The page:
Local Young Marines graduate rank

The young people have worked hard to learn skills, run drills and gain strength.

Buffalo Ridge Young Marines members graduated rank last Saturday. (Submitted photo)

WORTHINGTON — After months of hard work, the Buffalo Ridge Young Marines conducted a rank graduation ceremony last weekend.

The Young Marines is an organization that teaches youths between the ages of 8 and 18 basic Marine skills that they would learn in recruit training if they were to enlist. They learn leadership, discipline and confidence.

The Buffalo Ridge group, based in Worthington, is the only Young Marines chapter in the state of Minnesota. The local group is small and comprised the following Young Marines: Christian Merren, Brooklyn Tyrrell, Jeremiah Anderson, Aaron Giddings, Marlee Mitchell, Destiny Dibbern and Aidan Van Der Brink.

Sisters Tyrrell, 13, and Mitchell, 11, of Fulda, joined the Buffalo Ridge Young Marines when the local group was formed a little more than a year ago. Tyrrell said as she learned more about the different outdoor activities the group does, she got more and more excited to join.

She has most enjoyed learning to march and tie knots.


"Everyone there is just so supportive," said Tyrrell, explaining that the youths encourage each other to do well and help each other improve their skills.

Making friends is another huge benefit to the program for Tyrrell, who just became a lance corporal Saturday. The local group spans a wide geographical area, drawing participants from as far as Sioux Falls, South Dakota and Rochester.

"If it wasn't for this bringing us together, we probably wouldn't know each other," she said.

Mom Mandy West said she likes the program because it encourages her daughters to volunteer in the community and teaches them to be more responsible.

"It's nice to see them get excited about it," West said.

The group's newest member — Van Der Brink, 12, of Worthington — has loved his experience, which began in July. He described Young Marines in one-word bursts: "Interesting. Tough. Strict. Physical."

Just a few months ago, Van Der Brink began his training as a nervous recruit. Now, the new private says he is confident.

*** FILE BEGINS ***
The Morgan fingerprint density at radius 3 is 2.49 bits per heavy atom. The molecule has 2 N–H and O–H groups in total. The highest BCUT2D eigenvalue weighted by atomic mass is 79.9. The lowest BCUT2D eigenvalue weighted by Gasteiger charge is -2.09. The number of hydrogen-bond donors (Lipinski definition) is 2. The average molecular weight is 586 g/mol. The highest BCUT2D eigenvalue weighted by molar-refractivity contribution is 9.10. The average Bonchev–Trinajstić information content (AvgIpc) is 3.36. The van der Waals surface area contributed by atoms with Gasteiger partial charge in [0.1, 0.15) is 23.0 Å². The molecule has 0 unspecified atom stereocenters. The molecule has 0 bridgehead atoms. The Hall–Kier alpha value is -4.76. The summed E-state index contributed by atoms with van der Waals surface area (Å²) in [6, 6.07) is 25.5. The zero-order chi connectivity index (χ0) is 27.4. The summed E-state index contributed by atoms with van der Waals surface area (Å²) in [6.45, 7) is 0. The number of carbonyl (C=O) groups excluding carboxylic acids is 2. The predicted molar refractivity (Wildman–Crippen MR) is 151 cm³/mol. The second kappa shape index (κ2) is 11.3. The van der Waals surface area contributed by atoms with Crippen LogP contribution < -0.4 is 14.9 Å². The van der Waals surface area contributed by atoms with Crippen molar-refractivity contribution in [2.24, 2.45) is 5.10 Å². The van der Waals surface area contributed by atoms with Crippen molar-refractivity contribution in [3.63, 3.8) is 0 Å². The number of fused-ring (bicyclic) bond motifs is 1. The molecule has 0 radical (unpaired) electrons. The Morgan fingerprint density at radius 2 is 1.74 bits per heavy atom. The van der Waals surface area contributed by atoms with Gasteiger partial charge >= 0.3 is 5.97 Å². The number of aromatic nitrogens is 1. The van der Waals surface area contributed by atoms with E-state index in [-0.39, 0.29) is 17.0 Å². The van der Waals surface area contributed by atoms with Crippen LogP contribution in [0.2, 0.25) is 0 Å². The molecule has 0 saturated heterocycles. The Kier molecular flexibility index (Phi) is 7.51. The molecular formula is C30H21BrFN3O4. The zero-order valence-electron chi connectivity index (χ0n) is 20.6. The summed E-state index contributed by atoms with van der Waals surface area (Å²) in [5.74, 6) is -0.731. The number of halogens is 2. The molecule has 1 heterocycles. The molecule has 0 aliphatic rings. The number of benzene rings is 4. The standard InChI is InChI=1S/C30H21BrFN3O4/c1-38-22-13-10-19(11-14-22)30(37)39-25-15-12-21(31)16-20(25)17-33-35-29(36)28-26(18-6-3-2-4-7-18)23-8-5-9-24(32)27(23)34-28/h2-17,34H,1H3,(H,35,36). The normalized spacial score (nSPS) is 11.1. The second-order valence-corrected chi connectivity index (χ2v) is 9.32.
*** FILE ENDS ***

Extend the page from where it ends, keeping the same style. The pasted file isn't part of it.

One of the first physical challenges for the young man was running the mile. About halfway through, he began to get discouraged, but training officer John Stewart came alongside him and said, "You got this. Let's do it together."


Encouragement from his peers and the adult volunteers has helped Van Der Brink flourish in the Young Marines program.

Van Der Brink lives with both AD/HD and anxiety, which can both be fairly disruptive in his life. Through Young Marines, he says he has learned strategies to channel his energy and change his mindset. He described attending the Veterans Memorial Parade last year.

"My anxiety was through the roof," he said, "and Dan (Harrington, unit commander) came up and told me, 'You need to chill out.'"

That was a turning point in Van Der Brink's development.

"You've got to figure out to control it," he said of his anxiety.

These skills translate into other parts of his life, he added.

If the Young Marines make as far as the rank of sergeant and then enlist in the real Marines, they will automatically advance to the rank of private first class — three ranks higher than the typical recruit. Both Tyrrell and Van Der Brink are considering this path.

If they turn 18 and aren't interested in enlisting, the kids will still take with them the valuable skills they hone in the program.


Enrollment in the Buffalo Ridge Young Marines is currently open. For more information on joining, contact Harrington or Stewart.

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